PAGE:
In this application note, the fundamental principles of vector network analysis will be reviewed. The discussion includes the common parameters that can be measured, including the concept of scattering parameters (S-parameters). RF fundamentals such as transmission lines and the Smith chart will also be reviewed.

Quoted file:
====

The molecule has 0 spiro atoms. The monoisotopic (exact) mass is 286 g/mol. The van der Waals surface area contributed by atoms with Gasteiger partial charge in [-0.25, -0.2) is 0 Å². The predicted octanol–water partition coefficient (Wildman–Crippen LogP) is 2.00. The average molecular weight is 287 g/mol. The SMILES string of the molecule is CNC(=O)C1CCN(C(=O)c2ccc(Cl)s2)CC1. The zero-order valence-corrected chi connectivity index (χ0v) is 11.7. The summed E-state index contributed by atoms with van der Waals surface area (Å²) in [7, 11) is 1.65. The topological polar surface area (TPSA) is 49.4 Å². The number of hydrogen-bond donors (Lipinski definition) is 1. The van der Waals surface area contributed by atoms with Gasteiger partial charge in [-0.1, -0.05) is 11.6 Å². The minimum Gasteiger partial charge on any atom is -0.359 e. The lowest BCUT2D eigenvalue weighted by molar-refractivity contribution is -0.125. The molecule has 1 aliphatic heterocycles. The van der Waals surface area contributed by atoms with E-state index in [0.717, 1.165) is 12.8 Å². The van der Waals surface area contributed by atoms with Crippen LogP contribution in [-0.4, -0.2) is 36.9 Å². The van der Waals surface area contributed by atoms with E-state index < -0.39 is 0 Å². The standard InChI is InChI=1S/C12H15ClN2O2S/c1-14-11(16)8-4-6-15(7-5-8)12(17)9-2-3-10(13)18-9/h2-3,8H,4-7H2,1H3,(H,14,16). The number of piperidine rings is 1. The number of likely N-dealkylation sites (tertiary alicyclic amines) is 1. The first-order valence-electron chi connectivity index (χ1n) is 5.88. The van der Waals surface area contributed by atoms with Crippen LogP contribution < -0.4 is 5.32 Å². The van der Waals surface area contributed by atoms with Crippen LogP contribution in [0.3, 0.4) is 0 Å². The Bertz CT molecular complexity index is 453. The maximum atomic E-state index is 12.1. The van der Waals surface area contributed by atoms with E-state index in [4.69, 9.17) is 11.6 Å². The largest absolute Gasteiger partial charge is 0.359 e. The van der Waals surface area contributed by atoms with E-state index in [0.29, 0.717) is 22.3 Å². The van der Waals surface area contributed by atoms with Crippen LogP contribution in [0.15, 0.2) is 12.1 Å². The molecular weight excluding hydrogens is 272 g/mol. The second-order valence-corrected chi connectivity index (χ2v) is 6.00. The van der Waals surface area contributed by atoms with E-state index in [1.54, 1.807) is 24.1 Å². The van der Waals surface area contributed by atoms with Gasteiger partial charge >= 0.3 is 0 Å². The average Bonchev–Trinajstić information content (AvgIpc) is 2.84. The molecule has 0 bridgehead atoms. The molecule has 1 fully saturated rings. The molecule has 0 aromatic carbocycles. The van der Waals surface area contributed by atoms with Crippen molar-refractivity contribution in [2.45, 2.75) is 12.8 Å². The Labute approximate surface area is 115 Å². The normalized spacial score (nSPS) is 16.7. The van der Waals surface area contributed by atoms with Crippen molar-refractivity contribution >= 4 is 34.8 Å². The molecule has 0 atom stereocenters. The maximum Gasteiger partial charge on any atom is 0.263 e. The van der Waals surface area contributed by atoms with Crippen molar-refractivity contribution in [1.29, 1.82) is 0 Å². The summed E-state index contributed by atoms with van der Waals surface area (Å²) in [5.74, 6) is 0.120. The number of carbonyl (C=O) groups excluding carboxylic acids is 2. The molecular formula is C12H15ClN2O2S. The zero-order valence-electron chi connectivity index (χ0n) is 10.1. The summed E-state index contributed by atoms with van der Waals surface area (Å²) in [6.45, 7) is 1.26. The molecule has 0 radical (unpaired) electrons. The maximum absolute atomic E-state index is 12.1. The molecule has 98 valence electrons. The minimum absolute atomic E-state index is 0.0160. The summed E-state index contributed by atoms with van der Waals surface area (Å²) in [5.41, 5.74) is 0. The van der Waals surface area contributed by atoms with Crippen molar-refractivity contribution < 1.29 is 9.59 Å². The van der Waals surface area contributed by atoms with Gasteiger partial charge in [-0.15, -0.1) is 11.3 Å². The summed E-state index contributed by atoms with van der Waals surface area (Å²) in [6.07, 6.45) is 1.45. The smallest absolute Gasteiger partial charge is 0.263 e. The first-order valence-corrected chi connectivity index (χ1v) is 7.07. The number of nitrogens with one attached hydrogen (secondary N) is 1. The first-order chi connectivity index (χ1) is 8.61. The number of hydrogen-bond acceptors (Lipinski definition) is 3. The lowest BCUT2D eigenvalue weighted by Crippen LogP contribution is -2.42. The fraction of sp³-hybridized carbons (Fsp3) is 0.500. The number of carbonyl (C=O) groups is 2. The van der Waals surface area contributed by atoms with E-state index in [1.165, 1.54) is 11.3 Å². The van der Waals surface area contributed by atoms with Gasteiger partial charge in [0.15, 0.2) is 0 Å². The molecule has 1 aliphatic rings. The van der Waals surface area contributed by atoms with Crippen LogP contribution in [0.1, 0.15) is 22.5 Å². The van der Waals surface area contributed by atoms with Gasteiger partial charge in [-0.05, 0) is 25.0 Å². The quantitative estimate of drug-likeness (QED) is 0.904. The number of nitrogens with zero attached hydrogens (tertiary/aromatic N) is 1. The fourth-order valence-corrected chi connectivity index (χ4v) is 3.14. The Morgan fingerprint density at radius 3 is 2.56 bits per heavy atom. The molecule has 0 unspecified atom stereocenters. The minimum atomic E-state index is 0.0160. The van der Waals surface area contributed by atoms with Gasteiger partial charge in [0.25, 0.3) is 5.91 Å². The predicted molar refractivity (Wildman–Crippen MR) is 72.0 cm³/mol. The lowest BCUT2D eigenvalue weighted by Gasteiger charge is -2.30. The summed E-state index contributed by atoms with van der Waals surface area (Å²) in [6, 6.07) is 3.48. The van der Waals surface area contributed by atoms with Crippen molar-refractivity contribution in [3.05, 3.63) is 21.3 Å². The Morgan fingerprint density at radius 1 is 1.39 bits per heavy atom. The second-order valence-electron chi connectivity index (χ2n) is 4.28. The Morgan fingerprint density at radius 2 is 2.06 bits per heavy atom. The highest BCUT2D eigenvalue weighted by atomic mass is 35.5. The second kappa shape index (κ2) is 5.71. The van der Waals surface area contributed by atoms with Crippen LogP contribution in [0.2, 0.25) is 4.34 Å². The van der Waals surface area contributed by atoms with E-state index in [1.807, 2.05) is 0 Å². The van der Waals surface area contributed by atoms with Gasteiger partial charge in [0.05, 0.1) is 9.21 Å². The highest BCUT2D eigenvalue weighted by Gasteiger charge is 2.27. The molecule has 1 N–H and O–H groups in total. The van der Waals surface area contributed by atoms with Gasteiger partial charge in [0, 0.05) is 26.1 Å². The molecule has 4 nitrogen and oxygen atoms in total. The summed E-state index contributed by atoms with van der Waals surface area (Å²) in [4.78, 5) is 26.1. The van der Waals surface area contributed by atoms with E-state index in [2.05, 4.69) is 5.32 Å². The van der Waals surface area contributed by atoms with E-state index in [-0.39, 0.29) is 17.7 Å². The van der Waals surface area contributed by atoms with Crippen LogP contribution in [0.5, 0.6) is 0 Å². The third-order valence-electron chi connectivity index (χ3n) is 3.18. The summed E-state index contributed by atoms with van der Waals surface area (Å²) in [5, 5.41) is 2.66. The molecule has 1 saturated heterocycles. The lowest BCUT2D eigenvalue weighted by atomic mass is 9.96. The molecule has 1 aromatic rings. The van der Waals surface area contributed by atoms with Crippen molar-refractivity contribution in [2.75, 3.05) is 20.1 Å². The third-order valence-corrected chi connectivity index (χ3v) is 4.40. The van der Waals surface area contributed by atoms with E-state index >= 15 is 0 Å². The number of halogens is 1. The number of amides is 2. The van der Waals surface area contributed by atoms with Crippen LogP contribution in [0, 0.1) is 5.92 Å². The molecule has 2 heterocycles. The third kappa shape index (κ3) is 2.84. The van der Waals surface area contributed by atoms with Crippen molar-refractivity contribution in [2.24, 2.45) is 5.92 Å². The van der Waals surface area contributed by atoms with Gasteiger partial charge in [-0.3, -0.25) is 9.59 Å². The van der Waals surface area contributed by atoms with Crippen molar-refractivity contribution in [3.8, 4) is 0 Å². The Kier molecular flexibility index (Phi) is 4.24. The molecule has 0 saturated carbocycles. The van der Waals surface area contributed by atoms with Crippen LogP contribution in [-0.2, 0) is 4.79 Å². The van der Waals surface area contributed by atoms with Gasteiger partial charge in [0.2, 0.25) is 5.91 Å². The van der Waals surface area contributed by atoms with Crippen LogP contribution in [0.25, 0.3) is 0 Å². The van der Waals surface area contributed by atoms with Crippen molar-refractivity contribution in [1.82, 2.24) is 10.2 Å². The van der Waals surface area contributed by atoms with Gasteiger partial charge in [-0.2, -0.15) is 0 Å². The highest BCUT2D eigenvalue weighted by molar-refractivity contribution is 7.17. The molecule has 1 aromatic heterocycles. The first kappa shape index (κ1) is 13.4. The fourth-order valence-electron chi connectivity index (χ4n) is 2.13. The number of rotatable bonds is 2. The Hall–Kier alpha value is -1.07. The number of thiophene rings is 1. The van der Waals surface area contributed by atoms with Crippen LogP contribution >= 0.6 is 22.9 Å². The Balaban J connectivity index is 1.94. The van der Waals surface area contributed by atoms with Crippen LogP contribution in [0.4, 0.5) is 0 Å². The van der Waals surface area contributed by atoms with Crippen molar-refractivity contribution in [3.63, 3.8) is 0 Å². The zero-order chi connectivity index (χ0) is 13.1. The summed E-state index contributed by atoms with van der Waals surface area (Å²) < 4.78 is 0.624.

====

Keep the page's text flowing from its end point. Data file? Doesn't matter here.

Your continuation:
Agilent Technologies offers a wide range of both scalar and vector network analyzers for characterizing components from DC to 110 GHz. These instruments are available with a wide range of options to simplify testing in both laboratory and production environments. Measurements in Communications Systems In any communications system, the effect of signal distortion must be considered. While we generally think of the distortion caused by nonlinear effects (for example, when intermodulation products are produced from desired carrier signals), purely linear systems can also introduce signal distortion. Linear systems can change the time waveform of signals passing through them by altering the amplitude or phase relationships of the spectral components that make up the signal. Let’s examine the difference between linear and nonlinear behavior more closely. Linear devices impose magnitude and phase changes on input signals (Figure 1). Any sinusoid appearing at the input will also appear at the output, and at the same frequency. No new signals are created. Both active and passive nonlinear devices can shift an input signal in frequency or add other frequency components, such as harmonic and spurious signals. Large input signals can drive normally linear devices into compression or saturation, causing nonlinear operation. Linear behavior: input and output frequencies are the same (no additional frequencies created) output frequency only undergoes magnitude and phase change Time A to f1 Frequency Time Sin 360* f * t Frequency A phase shift = to * 360* f 1 f DUT A * Sin 360* f ( t – t) Input Output Time Frequency Nonlinear behavior: output frequency may undergo frequency shift (e.g. with mixers) additional frequencies created (harmonics, intermodulation) f1 Figure 1. Linear versus Nonlinear Behavior 3 For linear distortion-free transmission, the amplitude response of the device under test (DUT) must be flat and the phase response must be linear over the desired bandwidth. As an example, consider a square-wave signal rich in highfrequency components passing through a bandpass filter that passes selected frequencies with little attenuation while attenuating frequencies outside of the passband by varying amounts. Even if the filter has linear phase performance, the out-of-band components of the square wave will be attenuated, leaving an output signal that, in this example, is more sinusoidal in nature (Figure 2). If the same square-wave input signal is passed through a filter that only inverts the phase of the third harmonic, but leaves the harmonic amplitudes the same, the output will be more impulse-like in nature (Figure 3). While this is true for the example filter, in general, the output waveform will appear with arbitrary distortion, depending on the amplitude and phase nonlinearities. Frequency Frequency Frequency Magnitude Time Linear Network Time F(t) = sin wt + 1/3 sin 3wt + 1/5 sin 5wt Figure 2. Magnitude Variation with Frequency Frequency Magnitude Linear Network Frequency Frequency Time 0 –360 –180Time F(t) = sin wt + 1/3 sin 3wt + 1/5 sin 5wt Figure 3. Phase Variation with Frequency 4 Figure 4. Nonlinear Induced Distortion Nonlinear devices also introduce distortion (Figure 4). For example, if an amplifier is overdriven, the output signal clips because the amplifier is saturated. The output signal is no longer a pure sinusoid, and harmonics are present at multiples of the input frequency. Passive devices may also exhibit nonlinear behavior at high power levels, a good example of which is an L-C filter that uses inductors with magnetic cores. Magnetic materials often exhibit hysteresis effects that are highly nonlinear. Efficient transfer of power is another fundamental concern in communications systems. In order to efficiently convey, transmit or receive RF power, devices such as transmissions lines, antennas and amplifiers must present the proper impedance match to the signal source. Impedance mismatches occur when the real and imaginary parts of input and output impedances are not ideal between two connecting devices. Importance of Vector Measurements Measuring both magnitude and phase of components is important for several reasons. First, both measurements are required to fully characterize a linear network and ensure distortion-free transmission. To design efficient matching networks, complex impedance must be measured. Engineers developing models for computer-aided-engineering (CAE) circuit simulation programs require magnitude and phase data for accurate models. In addition, time-domain characterization requires magnitude and phase information in order to perform an inverse-fourier transform. Vector error correction, which improves measurement accuracy by removing the effects of inherent measurement-system errors, requires both magnitude and phase data to build an effective error model. Phase-measurement capability is very important even for scalar measurements such as return loss, in order to achieve a high level of accuracy (see Applying Error Correction to Network Analyzer Measurements, Agilent application note 1287-3). Nonlinear Networks Frequency Frequency Time Time Saturation, crossover, intermodulation, and other nonlinear effects can cause signal distortion 5 The Basis of Incident and Reflected Power In its fundamental form, network analysis involves the measurement of incident, reflected, and transmitted waves that travel along transmission lines. Using optical wavelengths as an analogy, when light strikes a clear lens (the incident energy), some of the light is reflected from the lens surface, but most of it continues through the lens (the transmitted energy) (Figure 5). If the lens has mirrored surfaces, most of the light will be reflected and little or none will pass through it. While the wavelengths are different for RF and microwave signals, the principle is the same. Network analyzers accurately measure the incident, reflected, and transmitted energy, e.g., the energy that is launched onto a transmission line, reflected back down the transmission line toward the source (due to impedence mismatch), and successfully transmitted to the terminating device (such as an antenna). Figure 5. Lightwave Analogy to High-Frequency Device Characterization The Smith Chart The amount of reflection that occurs when characterizing a device depends on the impedance that the incident signal “sees.” Since any impedance can be represented with real and imaginary parts (R+jX or G+jB), they can be plotted on a rectilinear grid known as the complex impedance plane. Unfortunately, an open circuit (a common RF impedence) appears at infinity on the real axis, and therefore cannot be shown. The polar plot is useful because the entire impedance plane is covered. However, instead of plotting impedance directly, the complex reflection coefficient is displayed in vector form. The magnitude of the vector is the distance from the center of the display, and phase is displayed as the angle of vector referenced to a flat line from the center to the right-most edge. The drawback of polar plots is that impedance values cannot be read directly from the display. Incident Reflected Transmitted Lightwave Analogy 6 Since there is a one-to-one correspondence between complex impedance and reflection coefficient, the positive real half of the complex impedance plane can be mapped onto the polar display. The result is the Smith chart. All values of reactance and all positive values of resistance from 0 to infinity fall within the outer circle of the Smith chart (Figure 6). On the Smith chart, loci of constant resistance appear as circles, while loci of constant reactance appear as arcs. Impedances on the Smith chart are always normalized to the characteristic impedance of the component or system of interest, usually 50 ohms for RF and microwave systems and 75 ohms for broadcast and cable-television systems. A perfect termination appears in the center of the Smith chart. Figure 6. Smith Chart Review Power Transfer Conditions A perfectly matched condition must exist at a connection between two devices for maximum power transfer into a load, given a source resistance of RS and a load resistance of RL. This condition occurs when RL = RS, and is true whether the stimulus is a DC voltage source or a source of RF sine waves (Figure 7). When the source impedance is not purely resistive, maximum power transfer occurs when the load impedance is equal to the complex conjugate of the source impedance. This condition is met by reversing the sign of the imaginary part of the impedance. For example, if RS = 0.6 + j 0.3, then the complex conjugate is RS* = 0.6 – j 0.3. The need for efficient power transfer is one of the main reasons for the use of transmission lines at higher frequencies. At very low frequencies (with much larger wavelengths), a simple wire is adequate for conducting power. The resistance of the wire is relatively low and has little effect on low-frequency signals. The voltage and current are the same no matter where a measurement is made on the wire. –90o 0o 180o +– .2 .4 .6 .8 1.0 90o 0 +R +jX –jX Smith chart maps rectilinear impedance plane onto polar plane Rectilinear impedance plane Polar plane ZL = Zo = 0 Constant X Constant R Z = L =1 0O Smith chart (open) L Z = 0 = 1 180O (short) 7 At higher frequencies, wavelengths are comparable to or smaller than the length of the conductors in a high-frequency circuit, and power transmission can be thought of in terms of traveling waves. When the transmission line is terminated in its characteristic impedance, maximum power is transferred to the load. When the termination is not equal to the characteristic impedance, that part of the signal that is not absorbed by the load is reflected back to the source. If a transmission line is terminated in its characteristic impedance, no reflected signal occurs since all of the transmitted power is absorbed by the load (Figure 8). Looking at the envelope of the RF signal versus distance along the transmission line shows no standing waves because without reflections, energy flows in only one direction. 0 1 2 3 4 5 6 7 8 9 10 0 0.2 0.4 0.6 0.8 1 1.2 Load Power (normalized) RL / RS RS RL Maximum power is transferred when RL = RS For complex impedances, maximum power transfer occurs when ZL = ZS* (conjugate match) Zs = R + jX ZL = Zs* = R – jX Figure 7. Power Transfer For reflection, a transmission line terminated in Zo behaves like an infinitely long transmission line Zs = Zo Zo Vrefl = 0 (all the incident power is absorbed in the load) Vinc Zo = characteristic impedance of transmission line Figure 8. Transmission Line Terminated with Z0 8 When the transmission line is terminated in a short circuit (which can sustain no voltage and therefore dissipates zero power), a reflected wave is launched back along the line toward the source (Figure 9). The reflected voltage wave must be equal in magnitude to the incident voltage wave and be 180 degrees out of phase with it at the plane of the load. The reflected and incident waves are equal in magnitude but traveling in the opposite directions. If the transmission line is terminated in an open-circuit condition (which can sustain no current), the reflected current wave will be 180 degrees out of phase with the incident current wave, while the reflected voltage wave will be in phase with the incident voltage wave at the plane of the load. This guarantees that the current at the open will be zero. The reflected and incident current waves are equal in magnitude, but traveling in the opposite directions. For both the short and open cases, a standing wave pattern is set up on the transmission line. The voltage valleys will be zero and the voltage peaks will be twice the incident voltage level. If the transmission line is terminated with say a 25-ohm resistor, resulting in a condition between full absorption and full reflection, part of the incident power is absorbed and part is reflected. The amplitude of the reflected voltage wave will be one-third that of the incident wave, and the two waves will be 180 degrees out of phase at the plane of the load. The valleys of the standing-wave pattern will no longer be zero, and the peaks will be less than those of the short and open cases. The ratio of the peaks to valleys will be 2:1. The traditional way of determining RF impedance was to measure VSWR using an RF probe/detector, a length of slotted transmission line, and a VSWR meter. As the probe was moved along the transmission line, the relative position and values of the peaks and valleys were noted on the meter. From these measurements, impedance could be derived. The procedure was repeated at different frequencies. Modern network analyzers measure the incident and reflected waves directly during a frequency sweep, and impedance results can be displayed in any number of formats (including VSWR). Zs = Zo Vrefl Vinc For reflection, a transmission line terminated in a short or open reflects all power back to source In phase (0 ) for open Out of phase (180 ) for short o o Figure 9. Transmission Line Terminated with Short, Open 9 Network Analysis Terminology Now that we understand the fundamentals of electromagnetic waves, we must learn the common terms used for measuring them. Network analyzer terminology generally denotes measurements of the incident wave with the R or reference channel. The reflected wave is measured with the A channel, and the transmitted wave is measured with the B channel (Figure 10). With the amplitude and phase information in these waves, it is possible to quantify the reflection and transmission characteristics of a DUT. The reflection and transmission characteristics can be expressed as vector (magnitude and phase), scalar (magnitude only), or phase-only quantities. For example, return loss is a scalar measurement of reflection, while impedance is a vector reflection measurement. Ratioed measurements allow us to make reflection and transmission measurements that are independent of both absolute power and variations in source power versus frequency. Ratioed reflection is often shown as A/R and ratioed transmission as B/R, relating to the measurement channels in the instrument. Figure 10. Common Terms for High-Frequency Device Characterization The most general term for ratioed reflection is the complex reflection coefficient, or gamma (Figure 11). The magnitude portion of is called or rho. The reflection coefficient is the ratio of the reflected signal voltage level to the incident signal voltage level. For example, a transmission line terminated in its characteristic impedance Zo,will have all energy transferred to the load so Vrefl = 0 and = 0. When the impedance of the load, ZL is not equal to the characteristic impedance, energy is reflected and is greater than zero. When the load impedance is equal to a short or open circuit, all energy is reflected and = 1. As a result, the range of possible values for is 0 to 1. TRANSMISSION Gain / Loss S-Parameters S21,S12 Group Delay Transmission Coefficient Insertion Phase REFLECTION SWR S-Parameters S11,S22 Reflection Coefficient Impedance, Admittance R+jX, G+jB Return Loss Incident Reflected R Transmitted B A Reflected Incident A R = Transmitted Incident B R = 10 Figure 11. Reflection Parameters Return loss is a way to express the reflection coefficient in logarithmic terms (decibels). Return loss is the number of decibels that the reflected signal is below the incident signal. Return loss is always expressed as a positive number and varies between infinity for a load at the characteristic impedance and 0 dB for an open or short circuit. Another common term used to express reflection is voltage standing wave ratio (VSWR), which is defined as the maximum value of the RF envelope over the minimum value of the RF envelope. It is related to as (1 + )/(1 – ). VSWR ranges from 1 (no reflection) to infinity (full reflection). The transmission coefficient is defined as the transmitted voltage divided by the incident voltage (Figure 12). If the absolute value of the transmitted voltage is greater than the absolute value of the incident voltage, a DUT or system is said to have gain. If the absolute value of the transmitted voltage is less than the absolute value of the incident voltage, the DUT or system is said to have attenuation or insertion loss. The phase portion of the transmission coefficient is called insertion phase. = ZL ZO ZL + O Z Reflection Coefficient = Vreflected Vincident = = dB No reflection (ZL = Zo) RL VSWR 0 1 Full reflection (ZL = open, short) 0 dB 1 Return loss = –20 log(), VSWR = Emax Emin = 1 + 1 – Voltage Standing Wave Ratio Emax Emin VTransmitted VIncident Transmission Coefficient = = VTransmitted VIncident = DUT Gain (dB) = 20 Log VTrans VInc = 20 log Insertion Loss (dB) = –20 Log VTrans VInc = –20 log Figure 12. Transmission Parameters 11 Direct examination of insertion phase usually does not provide useful information. This is because the insertion phase has a large (negative) slope with respect to frequency due to the electrical length of the DUT. The slope is proportional to the length of the DUT. Since it is only deviation from linear phase that causes distortion in communications systems, it is desirable to remove the linear portion of the phase response to analyze the remaining nonlinear portion. This can be done by using the electrical delay feature of a network analyzer to mathematically cancel the average electrical length of the DUT. The result is a high-resolution display of phase distortion or deviation from linear phase (Figure 13). Figure 13. Deviation from Linear Phase Measuring Group Delay Another useful measure of phase distortion is group delay (Figure 14). This parameter is a measure of the transit time of a signal through a DUT versus frequency. Group delay can be calculated by differentiating the DUT’s phase response versus frequency. It reduces the linear portion of the phase response to a constant value, and transforms the deviations from linear phase into deviations from constant group delay, (which causes phase distortion in communications systems). The average delay represents the average signal transit time through a DUT. Use electrical delay to remove linear portion of phase response Linear electrical length added + yields Frequency (Electrical delay function) Frequency RF filter response Deviation from linear phase Phase 1o /Div Phase 45 /Div o Frequency Low resolution High resolution Deviation from constant group delay indicates distortion Average delay indicates transit time Group Delay Frequency Group Delay Average Delay to tg Group Delay (t g ) = 360o = d d df in radians in radians/sec in degrees f in Hz (=2f ) Phase* FrequencyFigure 14. What is group Delay? 12 Depending on the device, both deviation from linear phase and group delay may be measured, since both can be important. Specifying a maximum peakto- peak phase ripple in a device may not be sufficient to completely characterize it, since the slope of the phase ripple depends on the number of ripples that occur per unit of frequency. Group delay takes this into account because it is the differentiated phase response. Group delay is often a more easily interpreted indication of phase distortion (Figure 15). Figure 15. Why measure Group Delay? Network Characterization In order to completely characterize an unknown linear two-port device, we must make measurements under various conditions and compute a set of parameters. These parameters can be used to completely describe the electrical behavior of our device (or network), even under source and load conditions other than when we made our measurements. Low-frequency device or network characterization is usually based on measurement of H, Y, and Z parameters. To do this, the total voltage and current at the input or output ports of a device or nodes of a network must be measured. Furthermore, measurements must be made with open-circuit and short-circuit conditions. Since it is difficult to measure total current or voltage at higher frequencies, S-parameters are generally measured instead (Figure 16). These parameters relate to familiar measurements such as gain, loss, and reflection coefficient. They are relatively simple to measure, and do not require connection of undesirable loads to the DUT. The measured S-parameters of multiple devices can be cascaded to predict overall system performance. S-parameters are readily used in both linear and nonlinear CAE circuit simulation tools, and H, Y, and Z parameters can be derived from S-parameters when necessary. The number of S-parameters for a given device is equal to the square of the number of ports. For example, a two-port device has four S-parameters. The numbering convention for S-parameters is that the first number following the S is the port at which energy emerges, and the second number is the port at which energy enters. So S21 is a measure of power emerging from Port 2 as a result of applying an RF stimulus to Port 1. When the numbers are the same (e.g. S11), a reflection measurement is indicated. Same peak-to-peak phase ripple can result in different group delay Phase Phase Group Delay Group Delay ddf f f f dd13 Forward S-parameters are determined by measuring the magnitude and phase of the incident, reflected, and transmitted signals when the output is terminated in a load that is precisely equal to the characteristic impedance of the test system. In the case of a simple two-port network, S11 is equivalent to the input complex reflection coefficient or impedance of the DUT, while S21 is the forward complex transmission coefficient. By placing the source at the output port of the DUT and terminating the input port in a perfect load, it is possible to measure the other two (reverse) S-parameters. Parameter S22 is equivalent to the output complex reflection coefficient or output impedance of the DUT while S12 is the reverse complex transmission coefficient (Figure 17).